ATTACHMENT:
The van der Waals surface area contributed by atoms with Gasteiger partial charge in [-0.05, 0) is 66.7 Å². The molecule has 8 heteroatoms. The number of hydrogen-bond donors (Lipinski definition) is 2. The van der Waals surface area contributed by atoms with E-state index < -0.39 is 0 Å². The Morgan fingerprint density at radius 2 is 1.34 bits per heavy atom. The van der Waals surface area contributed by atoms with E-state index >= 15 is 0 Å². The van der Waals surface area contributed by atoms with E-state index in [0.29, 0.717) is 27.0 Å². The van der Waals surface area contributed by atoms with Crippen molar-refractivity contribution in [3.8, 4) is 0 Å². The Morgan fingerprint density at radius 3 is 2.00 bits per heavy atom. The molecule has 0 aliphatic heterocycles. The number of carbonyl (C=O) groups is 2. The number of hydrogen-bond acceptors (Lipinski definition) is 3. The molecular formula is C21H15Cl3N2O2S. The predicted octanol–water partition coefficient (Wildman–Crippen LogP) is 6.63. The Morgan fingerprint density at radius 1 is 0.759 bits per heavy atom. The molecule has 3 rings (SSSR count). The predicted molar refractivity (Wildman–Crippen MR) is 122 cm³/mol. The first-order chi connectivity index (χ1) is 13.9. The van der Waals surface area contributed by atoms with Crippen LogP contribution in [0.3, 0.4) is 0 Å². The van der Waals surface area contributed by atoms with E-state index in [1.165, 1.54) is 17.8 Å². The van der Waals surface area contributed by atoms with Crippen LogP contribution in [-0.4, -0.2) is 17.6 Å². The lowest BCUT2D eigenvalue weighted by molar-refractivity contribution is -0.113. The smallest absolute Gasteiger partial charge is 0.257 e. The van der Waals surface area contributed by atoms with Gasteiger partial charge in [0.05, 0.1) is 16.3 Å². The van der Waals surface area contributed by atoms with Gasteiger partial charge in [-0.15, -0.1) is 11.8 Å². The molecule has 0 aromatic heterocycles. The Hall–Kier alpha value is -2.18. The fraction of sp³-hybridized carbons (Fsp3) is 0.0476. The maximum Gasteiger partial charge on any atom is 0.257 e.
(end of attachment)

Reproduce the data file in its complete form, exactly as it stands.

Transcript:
The van der Waals surface area contributed by atoms with Gasteiger partial charge in [-0.05, 0) is 66.7 Å². The molecule has 8 heteroatoms. The number of hydrogen-bond donors (Lipinski definition) is 2. The van der Waals surface area contributed by atoms with E-state index < -0.39 is 0 Å². The Morgan fingerprint density at radius 2 is 1.34 bits per heavy atom. The van der Waals surface area contributed by atoms with E-state index >= 15 is 0 Å². The van der Waals surface area contributed by atoms with E-state index in [0.29, 0.717) is 27.0 Å². The van der Waals surface area contributed by atoms with Crippen molar-refractivity contribution in [3.8, 4) is 0 Å². The Morgan fingerprint density at radius 3 is 2.00 bits per heavy atom. The molecule has 0 aliphatic heterocycles. The number of carbonyl (C=O) groups is 2. The number of hydrogen-bond acceptors (Lipinski definition) is 3. The molecular formula is C21H15Cl3N2O2S. The predicted octanol–water partition coefficient (Wildman–Crippen LogP) is 6.63. The Morgan fingerprint density at radius 1 is 0.759 bits per heavy atom. The molecule has 3 rings (SSSR count). The predicted molar refractivity (Wildman–Crippen MR) is 122 cm³/mol. The first-order chi connectivity index (χ1) is 13.9. The van der Waals surface area contributed by atoms with Crippen LogP contribution in [0.3, 0.4) is 0 Å². The van der Waals surface area contributed by atoms with E-state index in [1.165, 1.54) is 17.8 Å². The van der Waals surface area contributed by atoms with Crippen LogP contribution in [-0.4, -0.2) is 17.6 Å². The lowest BCUT2D eigenvalue weighted by molar-refractivity contribution is -0.113. The smallest absolute Gasteiger partial charge is 0.257 e. The van der Waals surface area contributed by atoms with Gasteiger partial charge in [0.05, 0.1) is 16.3 Å². The van der Waals surface area contributed by atoms with Gasteiger partial charge in [-0.15, -0.1) is 11.8 Å². The molecule has 0 aromatic heterocycles. The Hall–Kier alpha value is -2.18. The fraction of sp³-hybridized carbons (Fsp3) is 0.0476. The maximum Gasteiger partial charge on any atom is 0.257 e.